crowd disease

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crowd disease (plural crowd diseases)

  1. A disease that is spread from person to person, with no animal reservoir.
    • 2011, Patricia J. Campbell, Aran MacKinnon, & Christy R. Stevens, An Introduction to Global Studies, →ISBN, page 190:
      Crowd diseases, which are among the oldest established infections that humans have endured, emerged in the Old World centers of Mesopotamian civilization (the region now occupied by modern Iraq, eastern Syria, and southeastern Turkey) and India, where settled agricultural and pastoral societies developed.
    • 2013, Jared Diamond, The World Until Yesterday: What Can We Learn from Traditional Societies?, →ISBN:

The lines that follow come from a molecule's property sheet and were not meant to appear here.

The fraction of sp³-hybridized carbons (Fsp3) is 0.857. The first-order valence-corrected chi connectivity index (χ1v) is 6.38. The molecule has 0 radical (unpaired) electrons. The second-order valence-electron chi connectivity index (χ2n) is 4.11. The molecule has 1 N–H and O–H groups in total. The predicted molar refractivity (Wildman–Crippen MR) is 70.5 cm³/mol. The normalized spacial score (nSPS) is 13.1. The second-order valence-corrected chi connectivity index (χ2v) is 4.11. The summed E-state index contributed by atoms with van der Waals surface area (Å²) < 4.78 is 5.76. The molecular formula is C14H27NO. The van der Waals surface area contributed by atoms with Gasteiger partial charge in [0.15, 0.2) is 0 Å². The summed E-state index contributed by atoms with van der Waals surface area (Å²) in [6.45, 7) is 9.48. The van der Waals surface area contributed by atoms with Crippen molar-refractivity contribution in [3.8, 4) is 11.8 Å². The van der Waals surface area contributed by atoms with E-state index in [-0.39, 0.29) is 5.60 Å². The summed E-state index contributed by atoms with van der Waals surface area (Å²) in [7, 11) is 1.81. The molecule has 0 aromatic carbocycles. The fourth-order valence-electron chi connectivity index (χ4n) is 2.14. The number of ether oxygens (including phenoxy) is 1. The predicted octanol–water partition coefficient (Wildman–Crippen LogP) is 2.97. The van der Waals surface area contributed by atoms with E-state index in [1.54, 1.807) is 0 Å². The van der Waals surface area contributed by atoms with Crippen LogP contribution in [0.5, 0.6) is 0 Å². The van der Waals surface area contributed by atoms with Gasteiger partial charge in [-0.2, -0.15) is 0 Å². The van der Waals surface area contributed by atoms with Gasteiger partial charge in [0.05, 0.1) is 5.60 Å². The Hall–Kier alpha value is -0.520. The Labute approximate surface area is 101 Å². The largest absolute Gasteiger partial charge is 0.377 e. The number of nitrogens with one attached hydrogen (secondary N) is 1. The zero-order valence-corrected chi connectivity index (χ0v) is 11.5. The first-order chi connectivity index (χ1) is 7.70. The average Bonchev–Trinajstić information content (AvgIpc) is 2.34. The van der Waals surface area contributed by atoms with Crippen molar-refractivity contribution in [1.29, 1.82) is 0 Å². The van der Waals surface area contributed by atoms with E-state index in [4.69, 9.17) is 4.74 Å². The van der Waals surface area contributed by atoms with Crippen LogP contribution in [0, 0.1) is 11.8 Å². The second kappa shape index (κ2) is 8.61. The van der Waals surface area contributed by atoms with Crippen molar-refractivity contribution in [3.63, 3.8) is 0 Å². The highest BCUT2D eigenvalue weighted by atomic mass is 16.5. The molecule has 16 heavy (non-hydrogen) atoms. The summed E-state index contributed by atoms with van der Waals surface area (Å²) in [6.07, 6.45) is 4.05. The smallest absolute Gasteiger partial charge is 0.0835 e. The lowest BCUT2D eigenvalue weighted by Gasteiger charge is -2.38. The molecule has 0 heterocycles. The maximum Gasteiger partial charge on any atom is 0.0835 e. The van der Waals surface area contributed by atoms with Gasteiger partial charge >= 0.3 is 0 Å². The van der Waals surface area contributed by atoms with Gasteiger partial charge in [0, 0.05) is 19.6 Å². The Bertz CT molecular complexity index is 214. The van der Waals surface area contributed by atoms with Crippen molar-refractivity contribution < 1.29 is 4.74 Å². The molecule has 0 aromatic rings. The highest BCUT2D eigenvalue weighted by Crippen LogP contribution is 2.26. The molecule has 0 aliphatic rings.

The crowd diseases could not have existed before the origins of agriculture around 11,000 years ago. Only with the explosive population growth made possible by agriculture did human populations reach the high numbers required to sustain our crowd diseases.
    • 2013, John S. Mackenzie, Martyn Jeggo, & Peter Daszak, One Health, →ISBN:
      While hunter–gatherers had lived in a relatively peaceful relationship with microorganisms, by keeping their own numbers at a level the local environment could sustain, the Neolithic farmers created conditions that would eventually let humans experience and maintain crowd diseases.

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